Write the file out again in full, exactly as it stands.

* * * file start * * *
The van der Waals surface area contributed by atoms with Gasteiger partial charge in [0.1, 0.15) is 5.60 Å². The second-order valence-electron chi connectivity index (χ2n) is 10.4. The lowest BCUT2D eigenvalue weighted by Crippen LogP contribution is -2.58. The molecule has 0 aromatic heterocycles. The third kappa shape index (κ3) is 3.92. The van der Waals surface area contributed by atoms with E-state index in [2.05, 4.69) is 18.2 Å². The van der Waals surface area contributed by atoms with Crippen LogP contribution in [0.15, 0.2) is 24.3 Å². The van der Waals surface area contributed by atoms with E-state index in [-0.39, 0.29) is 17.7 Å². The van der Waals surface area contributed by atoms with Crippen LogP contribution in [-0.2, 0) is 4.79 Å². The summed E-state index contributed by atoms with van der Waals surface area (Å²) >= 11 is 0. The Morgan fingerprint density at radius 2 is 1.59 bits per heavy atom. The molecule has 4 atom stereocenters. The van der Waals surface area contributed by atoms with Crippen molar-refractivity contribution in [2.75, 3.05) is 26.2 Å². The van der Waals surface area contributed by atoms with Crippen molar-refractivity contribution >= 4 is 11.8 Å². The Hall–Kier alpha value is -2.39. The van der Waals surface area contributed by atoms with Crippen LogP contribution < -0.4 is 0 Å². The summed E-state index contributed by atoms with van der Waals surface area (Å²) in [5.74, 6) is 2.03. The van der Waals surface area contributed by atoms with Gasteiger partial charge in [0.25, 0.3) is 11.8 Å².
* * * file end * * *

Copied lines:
The van der Waals surface area contributed by atoms with Gasteiger partial charge in [0.1, 0.15) is 5.60 Å². The second-order valence-electron chi connectivity index (χ2n) is 10.4. The lowest BCUT2D eigenvalue weighted by Crippen LogP contribution is -2.58. The molecule has 0 aromatic heterocycles. The third kappa shape index (κ3) is 3.92. The van der Waals surface area contributed by atoms with E-state index in [2.05, 4.69) is 18.2 Å². The van der Waals surface area contributed by atoms with Crippen LogP contribution in [0.15, 0.2) is 24.3 Å². The van der Waals surface area contributed by atoms with E-state index in [-0.39, 0.29) is 17.7 Å². The van der Waals surface area contributed by atoms with Crippen LogP contribution in [-0.2, 0) is 4.79 Å². The summed E-state index contributed by atoms with van der Waals surface area (Å²) >= 11 is 0. The Morgan fingerprint density at radius 2 is 1.59 bits per heavy atom. The molecule has 4 atom stereocenters. The van der Waals surface area contributed by atoms with Crippen molar-refractivity contribution in [2.75, 3.05) is 26.2 Å². The van der Waals surface area contributed by atoms with Crippen molar-refractivity contribution >= 4 is 11.8 Å². The Hall–Kier alpha value is -2.39. The van der Waals surface area contributed by atoms with Crippen LogP contribution < -0.4 is 0 Å². The summed E-state index contributed by atoms with van der Waals surface area (Å²) in [5.74, 6) is 2.03. The van der Waals surface area contributed by atoms with Gasteiger partial charge in [0.25, 0.3) is 11.8 Å².